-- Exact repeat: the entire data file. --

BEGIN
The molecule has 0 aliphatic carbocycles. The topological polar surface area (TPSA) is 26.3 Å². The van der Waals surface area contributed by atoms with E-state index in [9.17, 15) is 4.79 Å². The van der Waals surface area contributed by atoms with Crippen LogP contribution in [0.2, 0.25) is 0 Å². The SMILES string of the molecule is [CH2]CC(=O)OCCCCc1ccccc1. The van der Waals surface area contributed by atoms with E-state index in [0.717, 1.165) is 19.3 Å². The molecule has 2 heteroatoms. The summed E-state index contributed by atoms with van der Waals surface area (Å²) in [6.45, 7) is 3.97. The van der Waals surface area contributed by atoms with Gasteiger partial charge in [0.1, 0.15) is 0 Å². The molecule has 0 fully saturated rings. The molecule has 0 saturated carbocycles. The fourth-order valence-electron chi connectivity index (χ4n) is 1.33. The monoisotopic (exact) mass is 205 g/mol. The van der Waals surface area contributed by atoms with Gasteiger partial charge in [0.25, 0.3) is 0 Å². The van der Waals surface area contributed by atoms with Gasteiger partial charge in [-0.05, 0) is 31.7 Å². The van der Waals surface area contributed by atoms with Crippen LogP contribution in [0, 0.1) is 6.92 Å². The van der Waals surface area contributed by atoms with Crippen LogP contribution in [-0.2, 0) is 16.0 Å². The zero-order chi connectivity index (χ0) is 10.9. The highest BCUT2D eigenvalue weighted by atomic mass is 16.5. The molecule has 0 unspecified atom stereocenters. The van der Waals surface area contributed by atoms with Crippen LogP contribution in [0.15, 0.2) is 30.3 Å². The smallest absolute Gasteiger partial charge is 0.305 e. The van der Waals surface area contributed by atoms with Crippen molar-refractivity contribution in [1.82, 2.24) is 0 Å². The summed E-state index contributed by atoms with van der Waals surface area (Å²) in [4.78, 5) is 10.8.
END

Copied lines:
The molecule has 0 aliphatic carbocycles. The topological polar surface area (TPSA) is 26.3 Å². The van der Waals surface area contributed by atoms with E-state index in [9.17, 15) is 4.79 Å². The van der Waals surface area contributed by atoms with Crippen LogP contribution in [0.2, 0.25) is 0 Å². The SMILES string of the molecule is [CH2]CC(=O)OCCCCc1ccccc1. The van der Waals surface area contributed by atoms with E-state index in [0.717, 1.165) is 19.3 Å². The molecule has 2 heteroatoms. The summed E-state index contributed by atoms with van der Waals surface area (Å²) in [6.45, 7) is 3.97. The van der Waals surface area contributed by atoms with Gasteiger partial charge in [0.1, 0.15) is 0 Å². The molecule has 0 fully saturated rings. The molecule has 0 saturated carbocycles. The fourth-order valence-electron chi connectivity index (χ4n) is 1.33. The monoisotopic (exact) mass is 205 g/mol. The van der Waals surface area contributed by atoms with Gasteiger partial charge in [0.25, 0.3) is 0 Å². The van der Waals surface area contributed by atoms with Gasteiger partial charge in [-0.05, 0) is 31.7 Å². The van der Waals surface area contributed by atoms with Crippen LogP contribution in [0, 0.1) is 6.92 Å². The van der Waals surface area contributed by atoms with Crippen LogP contribution in [-0.2, 0) is 16.0 Å². The zero-order chi connectivity index (χ0) is 10.9. The highest BCUT2D eigenvalue weighted by atomic mass is 16.5. The molecule has 0 unspecified atom stereocenters. The van der Waals surface area contributed by atoms with Crippen LogP contribution in [0.15, 0.2) is 30.3 Å². The smallest absolute Gasteiger partial charge is 0.305 e. The van der Waals surface area contributed by atoms with Crippen molar-refractivity contribution in [1.82, 2.24) is 0 Å². The summed E-state index contributed by atoms with van der Waals surface area (Å²) in [4.78, 5) is 10.8.